A duty nurse at HMP Peterborough who failed to administer an insulin injection to a diabetic inmate who had been left on the floor for 21 hours has not been struck off by the Nursing and Midwifery Council.
Lesley Watts was the nurse on shift when 45-year-old prisoner Annabella Landsberg, who had Type 2 diabetes, was taken to hospital where she died three days later on September 6, 2017.
At Ms Landsberg’s inquest, it was heard that she was left on a concrete floor for 21 hours without any assistance. Staff at the female separation and care unit of HMP Peterborough said that Ms Landsberg was first observed on the floor at 6pm on September 2, which Ms Watts was informed of when she came on shift at 7.30am the next day.
In a virtual hearing on Monday (April 19), the Nursing and Midwifery Council heard how Ms Watts had not made any attempt to assess her patient but had only looked through the cell observation window three times between 7.30am and 3pm.
At the hearing, it was heard that other prison staff had been reluctant to go into Ms Landsberg’s cell after she had to be physically forced inside the night before.
Ms Watts said that each time she did observe Ms Landsberg, she had been lying on the floor but said she had moved and could be heard snoring.
Isabella Knight, who presented the case against Ms Watts, said that she had failed to observe or recognise the deterioration of her patient, and also had failed to assess her wounds, airways, blood sugar levels, blood pressure or oxygen saturation levels.
Later Ms Watts and other staff did enter the cell. Ms Watts admitted that she then poured a cup of water over Ms Landsberg, which another staff member said had “shocked them”.
Ms Watts had then told the patient: “There are residents that are really ill and they are having to wait to see me because I have got to come and see you, you need to get up, you are pathetic”.
The clinical nurse manager was then called to assess the patient, as staff believed that Ms Landsburg would react differently to another staff member.
The manager noted that prison officers who knew Ms Landsberg had said she was “fine” and “she had just been mucking about all night and would not get off the floor”.
The manager said she then became concerned because force had been used to get Ms Landsberg into her cell, and that she had not moved from the floor where “she had thrown herself” 21 hours earlier.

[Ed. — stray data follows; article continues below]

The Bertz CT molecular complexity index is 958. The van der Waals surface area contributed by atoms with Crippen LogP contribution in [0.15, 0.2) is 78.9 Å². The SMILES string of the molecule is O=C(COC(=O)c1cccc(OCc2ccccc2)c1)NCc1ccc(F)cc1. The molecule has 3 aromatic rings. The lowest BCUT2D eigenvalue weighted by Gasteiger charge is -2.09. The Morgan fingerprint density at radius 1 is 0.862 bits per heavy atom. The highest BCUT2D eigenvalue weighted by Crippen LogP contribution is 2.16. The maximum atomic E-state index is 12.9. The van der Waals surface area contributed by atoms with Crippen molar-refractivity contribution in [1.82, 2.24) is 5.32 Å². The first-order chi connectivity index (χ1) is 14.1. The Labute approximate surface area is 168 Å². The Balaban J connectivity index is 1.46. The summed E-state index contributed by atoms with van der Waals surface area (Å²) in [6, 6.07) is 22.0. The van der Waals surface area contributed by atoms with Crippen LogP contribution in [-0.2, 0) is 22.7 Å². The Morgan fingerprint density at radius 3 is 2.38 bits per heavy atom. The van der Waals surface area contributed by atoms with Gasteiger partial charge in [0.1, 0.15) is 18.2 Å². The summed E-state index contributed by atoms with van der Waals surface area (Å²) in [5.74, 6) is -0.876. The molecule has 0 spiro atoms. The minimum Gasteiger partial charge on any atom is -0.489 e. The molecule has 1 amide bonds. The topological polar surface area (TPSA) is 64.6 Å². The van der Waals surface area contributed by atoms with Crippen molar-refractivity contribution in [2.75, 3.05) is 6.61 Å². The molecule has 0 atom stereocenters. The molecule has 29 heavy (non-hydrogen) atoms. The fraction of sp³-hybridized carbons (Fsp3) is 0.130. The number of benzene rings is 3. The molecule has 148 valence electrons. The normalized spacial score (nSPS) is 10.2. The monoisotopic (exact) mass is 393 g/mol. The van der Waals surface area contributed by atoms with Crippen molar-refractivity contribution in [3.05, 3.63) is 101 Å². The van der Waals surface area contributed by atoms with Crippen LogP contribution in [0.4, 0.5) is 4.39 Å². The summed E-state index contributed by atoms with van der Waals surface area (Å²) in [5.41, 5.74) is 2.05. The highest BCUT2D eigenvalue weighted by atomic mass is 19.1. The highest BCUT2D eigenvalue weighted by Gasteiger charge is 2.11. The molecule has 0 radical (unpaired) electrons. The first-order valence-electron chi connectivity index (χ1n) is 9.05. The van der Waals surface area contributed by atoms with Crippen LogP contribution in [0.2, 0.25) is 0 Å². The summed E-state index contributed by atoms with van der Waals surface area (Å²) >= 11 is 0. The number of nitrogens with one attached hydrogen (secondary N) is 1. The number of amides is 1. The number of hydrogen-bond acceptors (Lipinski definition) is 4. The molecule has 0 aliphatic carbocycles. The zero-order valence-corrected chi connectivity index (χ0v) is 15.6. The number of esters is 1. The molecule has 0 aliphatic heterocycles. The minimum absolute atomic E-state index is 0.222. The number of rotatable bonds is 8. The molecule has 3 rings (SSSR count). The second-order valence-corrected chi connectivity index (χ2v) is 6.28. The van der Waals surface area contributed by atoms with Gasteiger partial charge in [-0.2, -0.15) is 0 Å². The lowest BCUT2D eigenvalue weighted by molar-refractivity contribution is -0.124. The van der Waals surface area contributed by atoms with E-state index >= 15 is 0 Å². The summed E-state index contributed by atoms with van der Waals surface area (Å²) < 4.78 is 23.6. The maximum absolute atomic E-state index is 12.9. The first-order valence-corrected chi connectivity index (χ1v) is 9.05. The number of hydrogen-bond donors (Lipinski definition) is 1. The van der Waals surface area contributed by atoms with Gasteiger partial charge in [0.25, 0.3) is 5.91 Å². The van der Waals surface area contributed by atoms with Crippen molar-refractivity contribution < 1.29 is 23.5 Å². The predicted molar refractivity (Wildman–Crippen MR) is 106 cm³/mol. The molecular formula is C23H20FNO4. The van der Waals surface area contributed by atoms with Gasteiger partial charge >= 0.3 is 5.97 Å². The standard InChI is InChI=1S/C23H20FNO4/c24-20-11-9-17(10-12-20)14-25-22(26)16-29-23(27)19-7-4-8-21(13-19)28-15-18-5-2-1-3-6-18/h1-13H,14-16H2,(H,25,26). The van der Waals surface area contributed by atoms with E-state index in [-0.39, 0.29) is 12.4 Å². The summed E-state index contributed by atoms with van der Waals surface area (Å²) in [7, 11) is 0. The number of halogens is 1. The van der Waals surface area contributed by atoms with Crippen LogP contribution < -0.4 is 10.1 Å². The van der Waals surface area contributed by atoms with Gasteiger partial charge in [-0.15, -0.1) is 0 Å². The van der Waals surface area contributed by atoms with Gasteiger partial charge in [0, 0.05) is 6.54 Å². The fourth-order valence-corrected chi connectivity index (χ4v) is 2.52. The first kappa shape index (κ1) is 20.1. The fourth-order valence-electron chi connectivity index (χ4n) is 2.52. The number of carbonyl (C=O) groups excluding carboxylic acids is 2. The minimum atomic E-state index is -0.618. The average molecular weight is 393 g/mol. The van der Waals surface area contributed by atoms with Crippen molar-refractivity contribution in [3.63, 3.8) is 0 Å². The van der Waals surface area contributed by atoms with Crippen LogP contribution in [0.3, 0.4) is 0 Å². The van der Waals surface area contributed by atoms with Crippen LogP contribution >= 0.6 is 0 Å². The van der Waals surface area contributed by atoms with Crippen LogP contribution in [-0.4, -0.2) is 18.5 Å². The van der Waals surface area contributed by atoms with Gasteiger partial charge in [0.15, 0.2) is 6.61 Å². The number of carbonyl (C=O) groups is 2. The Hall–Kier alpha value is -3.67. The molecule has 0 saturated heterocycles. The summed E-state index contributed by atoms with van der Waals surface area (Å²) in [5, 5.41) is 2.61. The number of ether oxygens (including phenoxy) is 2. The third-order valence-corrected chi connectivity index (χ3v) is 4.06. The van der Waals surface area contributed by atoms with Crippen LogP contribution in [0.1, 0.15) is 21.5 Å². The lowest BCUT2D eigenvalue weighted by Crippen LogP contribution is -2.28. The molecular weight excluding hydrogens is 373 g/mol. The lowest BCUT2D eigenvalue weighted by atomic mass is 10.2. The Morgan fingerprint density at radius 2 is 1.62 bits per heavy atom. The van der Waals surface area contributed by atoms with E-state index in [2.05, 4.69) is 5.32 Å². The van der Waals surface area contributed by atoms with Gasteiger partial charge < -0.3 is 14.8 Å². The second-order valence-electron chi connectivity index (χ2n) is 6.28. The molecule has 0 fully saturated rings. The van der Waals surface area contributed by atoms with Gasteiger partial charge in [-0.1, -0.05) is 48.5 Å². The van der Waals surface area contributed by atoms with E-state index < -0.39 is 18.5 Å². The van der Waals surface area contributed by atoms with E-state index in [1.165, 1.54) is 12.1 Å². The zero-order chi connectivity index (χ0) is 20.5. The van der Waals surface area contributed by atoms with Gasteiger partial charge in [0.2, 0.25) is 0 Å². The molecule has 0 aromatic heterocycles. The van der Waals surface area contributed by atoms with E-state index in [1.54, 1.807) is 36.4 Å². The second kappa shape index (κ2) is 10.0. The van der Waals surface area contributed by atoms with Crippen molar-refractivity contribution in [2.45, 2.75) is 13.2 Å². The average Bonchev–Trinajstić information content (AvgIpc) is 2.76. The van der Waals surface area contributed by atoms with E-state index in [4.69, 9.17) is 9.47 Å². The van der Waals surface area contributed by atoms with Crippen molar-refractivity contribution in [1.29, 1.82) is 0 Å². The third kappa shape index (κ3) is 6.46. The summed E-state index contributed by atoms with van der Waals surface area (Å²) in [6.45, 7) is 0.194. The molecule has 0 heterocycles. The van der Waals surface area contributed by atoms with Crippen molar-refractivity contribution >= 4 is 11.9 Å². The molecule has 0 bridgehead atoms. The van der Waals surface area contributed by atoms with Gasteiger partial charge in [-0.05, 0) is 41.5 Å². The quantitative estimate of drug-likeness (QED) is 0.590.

On assessment, Ms Niemiro said that the patient was actually very ill and said that other staff then began blaming Ms Watts for not doing a proper assessment.
Ms Landsburg, who had arrived in the UK after fleeing Zimbabwe after being the victim of a gang rape, was soon rushed to hospital where she died three days later.
Her body was repatriated to Zimbabwe after her children were denied access to enter the UK for the funeral.
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Ms Watts didn’t attend the hearing on Monday but agreed to all the facts presented through a representative. The hearing also heard evidence in regards to another altercation involving Ms Watts a year later.
Following Ms Landsberg’s death, Ms Watts was removed from her position at HMP Peterborough and began working at Hinchingbrooke Hospital.
On her first day at the hospital, Ms Watts was told to administer an insulin injection to a patient by a consultant. Ms Watts had said that she did not know how to do an insulin infusion, so was instructed to speak to the nurse in charge.
However, when the consultant checked back later that afternoon, they discovered that Ms Watts had not monitored the insulin levels of the patient, the prescribed shot had not been given and she had not checked the patient for a number of hours. The patient was said to be very unwell, was struggling to breathe, and said that they were “feeling worse than she previously had”.
Staff also added that on two subsequent occasions Watts had not followed care plans. The Nursing and Midwifery Council panel found that Ms Watts had seriously failed to undertake clinical observations of patients and had verbally and physically abused a patient.
But it took into account the remorse that Ms Watts had shown afterwards, that she had undertaken further training relating to her failings, and had clearly reflected on her actions. It also said that she had many positive testimonials and had engaged with the process of the hearing.
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It also found that before the two incidents she’d had an “unblemished career” and that having since stayed in healthcare there had been no further incidents. The panel said it was in the public’s interest in “allowing a competent nurse to resume practice”.
It concluded that for 18 months, Ms Watts would always have to be supervised by other staff and would report to a case officer every month.